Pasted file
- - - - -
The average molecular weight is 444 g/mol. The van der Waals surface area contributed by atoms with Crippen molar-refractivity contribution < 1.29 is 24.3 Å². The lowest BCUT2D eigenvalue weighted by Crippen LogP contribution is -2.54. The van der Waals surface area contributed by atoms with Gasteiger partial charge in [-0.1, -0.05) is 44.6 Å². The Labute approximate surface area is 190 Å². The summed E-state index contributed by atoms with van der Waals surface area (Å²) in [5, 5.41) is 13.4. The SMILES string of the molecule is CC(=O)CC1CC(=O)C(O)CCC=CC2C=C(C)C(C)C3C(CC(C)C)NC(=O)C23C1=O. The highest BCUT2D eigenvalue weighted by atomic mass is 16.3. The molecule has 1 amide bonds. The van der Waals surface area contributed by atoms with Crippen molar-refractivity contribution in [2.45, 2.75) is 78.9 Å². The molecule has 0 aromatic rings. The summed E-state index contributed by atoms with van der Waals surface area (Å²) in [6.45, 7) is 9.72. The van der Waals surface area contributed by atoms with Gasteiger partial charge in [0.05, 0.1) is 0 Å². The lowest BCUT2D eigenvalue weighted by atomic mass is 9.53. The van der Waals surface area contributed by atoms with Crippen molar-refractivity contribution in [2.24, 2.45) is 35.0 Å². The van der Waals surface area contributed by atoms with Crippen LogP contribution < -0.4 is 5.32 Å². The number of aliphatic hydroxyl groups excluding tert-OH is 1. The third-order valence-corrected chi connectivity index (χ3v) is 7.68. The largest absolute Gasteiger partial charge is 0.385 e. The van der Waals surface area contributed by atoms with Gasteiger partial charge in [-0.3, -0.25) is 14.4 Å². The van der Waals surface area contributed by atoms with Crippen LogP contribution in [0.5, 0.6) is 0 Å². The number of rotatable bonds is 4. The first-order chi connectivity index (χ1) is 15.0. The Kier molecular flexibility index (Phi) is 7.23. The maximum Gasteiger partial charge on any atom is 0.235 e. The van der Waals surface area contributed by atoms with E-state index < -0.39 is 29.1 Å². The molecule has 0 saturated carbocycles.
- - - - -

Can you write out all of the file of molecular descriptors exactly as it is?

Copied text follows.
The average molecular weight is 444 g/mol. The van der Waals surface area contributed by atoms with Crippen molar-refractivity contribution < 1.29 is 24.3 Å². The lowest BCUT2D eigenvalue weighted by Crippen LogP contribution is -2.54. The van der Waals surface area contributed by atoms with Gasteiger partial charge in [-0.1, -0.05) is 44.6 Å². The Labute approximate surface area is 190 Å². The summed E-state index contributed by atoms with van der Waals surface area (Å²) in [5, 5.41) is 13.4. The SMILES string of the molecule is CC(=O)CC1CC(=O)C(O)CCC=CC2C=C(C)C(C)C3C(CC(C)C)NC(=O)C23C1=O. The highest BCUT2D eigenvalue weighted by atomic mass is 16.3. The molecule has 1 amide bonds. The van der Waals surface area contributed by atoms with Crippen molar-refractivity contribution in [2.45, 2.75) is 78.9 Å². The molecule has 0 aromatic rings. The summed E-state index contributed by atoms with van der Waals surface area (Å²) in [6.45, 7) is 9.72. The van der Waals surface area contributed by atoms with Gasteiger partial charge in [0.05, 0.1) is 0 Å². The lowest BCUT2D eigenvalue weighted by atomic mass is 9.53. The van der Waals surface area contributed by atoms with Crippen molar-refractivity contribution in [2.24, 2.45) is 35.0 Å². The van der Waals surface area contributed by atoms with Crippen LogP contribution < -0.4 is 5.32 Å². The number of aliphatic hydroxyl groups excluding tert-OH is 1. The third-order valence-corrected chi connectivity index (χ3v) is 7.68. The largest absolute Gasteiger partial charge is 0.385 e. The van der Waals surface area contributed by atoms with Gasteiger partial charge in [-0.3, -0.25) is 14.4 Å². The van der Waals surface area contributed by atoms with Crippen LogP contribution in [0.5, 0.6) is 0 Å². The number of rotatable bonds is 4. The first-order chi connectivity index (χ1) is 15.0. The Kier molecular flexibility index (Phi) is 7.23. The maximum Gasteiger partial charge on any atom is 0.235 e. The van der Waals surface area contributed by atoms with E-state index < -0.39 is 29.1 Å². The molecule has 0 saturated carbocycles.